3)      Impose heavy penalties on bankers and all financial traders, managers, executives, stock brokers, commodity and derivatives traders, hedge fund managers etc. found guilty of negligence, fraud, financial malfeasance, misconduct or impropriety – penalties to include large fines, confiscation of personal assets and property,  and imprisonment.

4)      Abolish prescription charges and make all hospital car parks free.

5)      Withdraw all U.K. troops and military personal immediately from Afghanistan, Iraq and all other foreign interventions; no Prime Minister or U.K. government EVER to take the nation to war again without a national referendum.

6)      Abolish university fees and re-introduce full grants for all students from low income families and proportional grants combined with a moderate parental financial contribution for students from middle income families; high income families to pay full costs of children’s university education.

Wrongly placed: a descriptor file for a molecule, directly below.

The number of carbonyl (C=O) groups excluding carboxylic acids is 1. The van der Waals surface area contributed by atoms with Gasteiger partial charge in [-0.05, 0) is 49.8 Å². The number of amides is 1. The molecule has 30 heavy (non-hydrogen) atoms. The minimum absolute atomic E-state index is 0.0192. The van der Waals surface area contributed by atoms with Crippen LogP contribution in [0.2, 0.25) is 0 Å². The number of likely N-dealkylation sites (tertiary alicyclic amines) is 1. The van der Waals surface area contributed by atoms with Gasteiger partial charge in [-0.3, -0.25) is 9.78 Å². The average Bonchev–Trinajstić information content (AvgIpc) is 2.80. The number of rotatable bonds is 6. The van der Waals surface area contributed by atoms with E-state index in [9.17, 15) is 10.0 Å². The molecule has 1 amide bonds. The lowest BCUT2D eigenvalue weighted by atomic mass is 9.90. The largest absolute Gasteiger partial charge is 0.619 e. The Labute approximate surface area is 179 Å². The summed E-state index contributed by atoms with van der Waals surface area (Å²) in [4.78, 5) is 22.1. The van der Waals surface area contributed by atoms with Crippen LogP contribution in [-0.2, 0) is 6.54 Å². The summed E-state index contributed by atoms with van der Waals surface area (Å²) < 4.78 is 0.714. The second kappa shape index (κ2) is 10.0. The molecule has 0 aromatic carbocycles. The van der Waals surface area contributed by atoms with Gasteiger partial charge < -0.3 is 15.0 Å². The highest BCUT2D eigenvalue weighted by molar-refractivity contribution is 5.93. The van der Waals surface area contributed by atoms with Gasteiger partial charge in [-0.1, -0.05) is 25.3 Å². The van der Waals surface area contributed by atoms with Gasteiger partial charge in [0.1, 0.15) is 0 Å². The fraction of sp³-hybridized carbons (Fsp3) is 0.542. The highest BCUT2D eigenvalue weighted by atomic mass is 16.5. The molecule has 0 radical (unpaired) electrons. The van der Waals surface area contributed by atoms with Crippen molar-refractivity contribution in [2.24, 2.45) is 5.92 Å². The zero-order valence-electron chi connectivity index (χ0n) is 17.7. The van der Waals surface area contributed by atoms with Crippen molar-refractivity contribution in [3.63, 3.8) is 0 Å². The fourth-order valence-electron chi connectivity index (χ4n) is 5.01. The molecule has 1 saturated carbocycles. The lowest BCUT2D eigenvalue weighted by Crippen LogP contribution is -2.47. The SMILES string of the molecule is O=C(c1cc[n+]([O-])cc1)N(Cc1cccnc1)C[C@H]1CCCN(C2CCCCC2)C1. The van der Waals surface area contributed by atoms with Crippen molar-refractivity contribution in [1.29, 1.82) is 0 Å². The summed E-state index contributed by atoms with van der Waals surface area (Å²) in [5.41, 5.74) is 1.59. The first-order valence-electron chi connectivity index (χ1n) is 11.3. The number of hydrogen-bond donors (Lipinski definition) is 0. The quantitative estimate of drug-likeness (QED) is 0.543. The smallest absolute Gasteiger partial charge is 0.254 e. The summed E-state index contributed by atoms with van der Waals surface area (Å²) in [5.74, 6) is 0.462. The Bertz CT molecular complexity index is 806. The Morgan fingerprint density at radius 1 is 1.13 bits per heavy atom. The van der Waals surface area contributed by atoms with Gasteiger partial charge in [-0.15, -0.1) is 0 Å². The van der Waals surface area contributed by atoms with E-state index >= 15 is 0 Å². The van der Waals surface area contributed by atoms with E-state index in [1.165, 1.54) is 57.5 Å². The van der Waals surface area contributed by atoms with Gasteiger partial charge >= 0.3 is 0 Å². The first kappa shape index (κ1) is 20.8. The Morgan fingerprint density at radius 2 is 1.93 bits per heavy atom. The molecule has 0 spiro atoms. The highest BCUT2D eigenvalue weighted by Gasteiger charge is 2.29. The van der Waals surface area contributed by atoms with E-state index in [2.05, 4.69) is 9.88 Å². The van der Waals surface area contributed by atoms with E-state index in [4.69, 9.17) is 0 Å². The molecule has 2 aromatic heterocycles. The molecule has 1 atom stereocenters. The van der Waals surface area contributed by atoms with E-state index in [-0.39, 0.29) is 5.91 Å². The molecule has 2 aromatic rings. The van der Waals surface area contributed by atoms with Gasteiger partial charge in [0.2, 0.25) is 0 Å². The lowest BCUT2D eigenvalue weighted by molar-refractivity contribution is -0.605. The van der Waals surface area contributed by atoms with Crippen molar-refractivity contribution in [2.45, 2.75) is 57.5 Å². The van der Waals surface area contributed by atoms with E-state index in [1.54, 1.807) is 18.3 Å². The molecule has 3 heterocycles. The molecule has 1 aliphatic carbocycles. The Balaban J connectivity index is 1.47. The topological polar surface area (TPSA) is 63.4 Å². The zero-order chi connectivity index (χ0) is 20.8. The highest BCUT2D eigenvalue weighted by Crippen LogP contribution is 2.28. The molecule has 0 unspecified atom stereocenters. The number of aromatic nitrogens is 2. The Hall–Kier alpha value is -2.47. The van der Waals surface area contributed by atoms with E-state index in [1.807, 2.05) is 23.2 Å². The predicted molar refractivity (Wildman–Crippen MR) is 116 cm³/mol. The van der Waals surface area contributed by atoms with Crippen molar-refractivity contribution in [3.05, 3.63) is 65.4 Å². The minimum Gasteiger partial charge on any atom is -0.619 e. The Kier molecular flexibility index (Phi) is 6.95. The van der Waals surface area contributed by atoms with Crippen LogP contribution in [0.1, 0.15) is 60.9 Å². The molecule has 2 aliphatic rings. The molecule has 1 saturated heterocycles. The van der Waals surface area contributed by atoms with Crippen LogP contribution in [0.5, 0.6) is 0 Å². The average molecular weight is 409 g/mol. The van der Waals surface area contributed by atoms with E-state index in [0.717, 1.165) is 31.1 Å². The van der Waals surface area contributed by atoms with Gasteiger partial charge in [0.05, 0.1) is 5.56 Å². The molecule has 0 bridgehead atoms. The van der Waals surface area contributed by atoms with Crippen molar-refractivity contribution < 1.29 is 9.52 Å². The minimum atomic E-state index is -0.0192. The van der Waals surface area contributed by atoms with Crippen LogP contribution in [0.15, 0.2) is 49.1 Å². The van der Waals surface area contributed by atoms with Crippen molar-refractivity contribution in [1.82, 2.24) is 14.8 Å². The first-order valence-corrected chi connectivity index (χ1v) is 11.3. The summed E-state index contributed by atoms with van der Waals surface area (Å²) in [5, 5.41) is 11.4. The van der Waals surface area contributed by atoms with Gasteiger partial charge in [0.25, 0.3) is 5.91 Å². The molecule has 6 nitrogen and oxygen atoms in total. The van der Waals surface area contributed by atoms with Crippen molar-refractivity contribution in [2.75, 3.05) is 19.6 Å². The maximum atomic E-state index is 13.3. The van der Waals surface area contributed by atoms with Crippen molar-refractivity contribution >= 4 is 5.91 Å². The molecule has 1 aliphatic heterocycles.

7)      Abolish religious denomination schools and re-introduce technical and vocational colleges alongside grammar and academy schools, but none of them to be under local authority or central government control.

8)      Abolish Ofsted, SATs, school league tables and the National Curriculum*.  Allow schools to determine their own curriculums and educational priorities, financed by a voucher system like the one in Sweden.

9)      Revert ‘new’ universities back to polytechnic status or re-designate as technical universities and require them to run high quality technology, engineering and I.C.T. courses together with overseeing a large expansion in apprenticeship schemes.